What makes you feel awkward?
Is it when you knock something over?
Or stumble over your words?
Or just don’t feel like you fit in with the crowd?
(Hint: it’s not actually any of these things)
When most of us are around other people that we don’t have a long-term intimate relationship with, our brains get very concerned with whether they like us or not. As a social species, survival requires fitting in with the group. For this reason, it makes complete sense that we care about what other people think about us.
But, because of our amazing capacity to complicate things, this very desire for acceptance actually ends up getting in the way of achieving it.
We can get hyper-concerned about what we say and do around others. Our brains worry that we’re doing something wrong and that people won’t like us because of that.
You might think:
- I shouldn’t have said that
- I can’t say that, they might think….
- I can’t believe I just said/did that
- I’m such ______ for saying/doing that
And those thoughts, my friend, are where awkwardness actually comes from.
There is nothing inherent in what you say or do that is awkward. It’s only your judgement of yourself that creates the awkwardness.
And when you’re judging yourself, you’re making the social interaction all about YOU.
It becomes self-focused & self-centered even if you’re trying to “be a good friend”… you’re doing it from a place of trying to get the person to like you.
This can make you say things that you normally wouldn’t choose to say.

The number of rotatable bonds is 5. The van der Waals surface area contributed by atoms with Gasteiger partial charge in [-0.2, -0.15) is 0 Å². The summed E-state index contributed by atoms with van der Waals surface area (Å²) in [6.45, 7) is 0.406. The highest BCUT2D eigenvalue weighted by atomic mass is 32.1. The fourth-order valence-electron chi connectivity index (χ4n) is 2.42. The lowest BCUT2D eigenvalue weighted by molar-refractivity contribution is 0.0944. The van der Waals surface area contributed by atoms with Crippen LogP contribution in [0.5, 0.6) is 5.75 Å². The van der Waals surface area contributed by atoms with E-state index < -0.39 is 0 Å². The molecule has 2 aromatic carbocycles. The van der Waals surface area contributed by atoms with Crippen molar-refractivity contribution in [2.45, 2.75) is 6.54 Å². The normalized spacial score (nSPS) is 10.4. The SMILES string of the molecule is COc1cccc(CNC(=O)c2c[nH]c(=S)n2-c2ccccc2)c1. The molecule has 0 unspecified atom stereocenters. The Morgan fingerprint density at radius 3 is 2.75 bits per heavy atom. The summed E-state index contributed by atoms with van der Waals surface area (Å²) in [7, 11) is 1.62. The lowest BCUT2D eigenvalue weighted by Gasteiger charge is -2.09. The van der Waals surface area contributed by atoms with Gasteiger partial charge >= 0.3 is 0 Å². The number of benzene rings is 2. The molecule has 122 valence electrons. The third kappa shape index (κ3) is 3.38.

It can make you say “yes” when you’d rather say “no”.
It can make you do things that you wouldn’t choose for yourself.
Just to be a “good friend”…. by not being yourself.
And when you’re not yourself, isn’t that awkward?
But what if stumbling words and dropping things only meant that you were focused on something else?
What if what another person says, does or feels has nothing to do with you and everything to do with them?
What if the best way to have true relationships is for you to be your authentic, imperfect self?
What if you are perfect as you are (in your imperfection)?
By accepting yourself as you are (quiet, stumbling, distracted, whatever), you can then break the habit of looking to other people to make you feel accepted.
This changes how you act. And it changes how you feel – from awkward to self-assured.
To integrate self-assurance into your life, you must practice it.
Here are a few things to try the next time you’re in a social situation:
- Listen deeply to the other person. Take your focus away from you and onto them (from a place of love).
- Ask yourself “what do their words/feelings/actions reveal about them?” so that you can gain a deeper understanding of them
- Repeat “I accept myself 100% and that’s all that matters” anytime you feel your brain falling back into the “do they like me” pattern
Be aware of your thoughts and direct them as best you can. In time, as you grow your self-acceptance, it will get easier and you’ll feel more comfortable.
Wishing you profound success,
For more practical coaching and inspiration that will help you develop self-confidence, join my email community.